Brooke: It is funny. I had this experience last week where I had a babysitter and I was just so nervous. I was giving directions on what to do and I kind of realized we made fun of babysitter for so long. And I left and I sort of thought of course we’re going to make fun of it because that’s what you do but now, as a mom, a good babysitter is the most important tool in my life. If I actually find someone I trust with my kid…I kind of didn’t realize how important in my life that actually is. It’s cheesy but I kind of wanted to call all of the families that I sat for and just thank them for trusting me with as much as they did. [laughs] Sorry that’s me getting a little sappy.
Where do you two of you go from here in terms of prospects for continuing on being comediennes? Do you want to work in TV shows, do you want to do movies, or do you want to stick with the web stuff for a while?
Becky: Of course we’d rather do web series than big feature films.
Becky: You know, creative licensing.
Brooke: I’m not sure what Becky’s answer is but I would love…there’s so many things I would love to do. I would love to do Broadway and musical theatre but I would love to write and do our own sitcom on network TV or something like that. I’d like to do something on somebody else’s dollar too that isn’t just us producing our web series. That would be fun.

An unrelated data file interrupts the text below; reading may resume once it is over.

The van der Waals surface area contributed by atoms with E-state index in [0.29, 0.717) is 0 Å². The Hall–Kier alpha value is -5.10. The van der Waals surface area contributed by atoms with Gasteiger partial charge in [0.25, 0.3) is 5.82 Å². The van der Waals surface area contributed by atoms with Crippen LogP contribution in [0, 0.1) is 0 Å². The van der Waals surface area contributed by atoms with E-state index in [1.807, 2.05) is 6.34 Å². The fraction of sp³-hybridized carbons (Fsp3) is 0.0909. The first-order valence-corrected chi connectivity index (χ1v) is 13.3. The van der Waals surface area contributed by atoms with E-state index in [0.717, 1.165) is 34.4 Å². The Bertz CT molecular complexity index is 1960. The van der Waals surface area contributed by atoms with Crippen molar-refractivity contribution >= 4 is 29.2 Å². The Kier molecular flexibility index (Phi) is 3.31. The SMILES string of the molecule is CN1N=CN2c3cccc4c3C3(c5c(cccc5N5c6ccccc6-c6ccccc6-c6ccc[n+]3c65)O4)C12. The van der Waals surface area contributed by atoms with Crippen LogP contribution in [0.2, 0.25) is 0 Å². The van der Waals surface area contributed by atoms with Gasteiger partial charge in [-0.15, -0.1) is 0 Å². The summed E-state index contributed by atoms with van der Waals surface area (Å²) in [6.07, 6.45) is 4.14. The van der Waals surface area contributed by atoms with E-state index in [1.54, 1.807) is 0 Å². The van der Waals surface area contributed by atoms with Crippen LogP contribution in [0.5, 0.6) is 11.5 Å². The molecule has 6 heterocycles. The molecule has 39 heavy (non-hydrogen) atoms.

Becky: As far as I go, I’ll be realistic. I fell like the next step for me is probably to produce another show on my own just because that’s life. But is that the only end goal? Of course not. [laughs] I’m not aiming for Broadway personally but I wouldn’t say no! Brooke is of course, she’s still out there; she’s still auditioning. She’s gonna get on it one of these days. You just wait.
Brooke: Oh you are too, Becky!
Becky: I don’t sing and dance so we’ll take that for what it is. I think that being able to in some sort of way be the creative force behind a show that someone else is producing – you know, paying for – is the ultimate end goal. Right now I sort of see myself a little bit behind the scenes as a writer but I would of course love any bit parts in horrible movies. I’ll take them! I’ve got larger goals in mind but I’m also being realistic [laughs].
Brooke: Don’t be realistic! I think when we first started, I mostly wanted it as an acting vehicle, as a funny thing. I just wanted to showcase my acting. Now, four years later, I actually love the writing and producing. So I have been trying to think about where I can incorporate more of that into my life. I talk a lot about it with my husband actually that the producing part does get me really excited. And I’m constantly on my computer answering emails and other stuff. We realized that I like it and I’m better at it than I thought I would be. There’s something about it but I don’t know what that would entail.
It’s good that both of you are doing something. A lot of the times, people are like “I want to do this” but they don’t take any action to do it. At least you guys have acting reels and producing credits. You have all this stuff that’s preparing you for the next big step.
Brooke: You too! Look at you making it happen!
The next episode airs this Wednesday, September 23rd.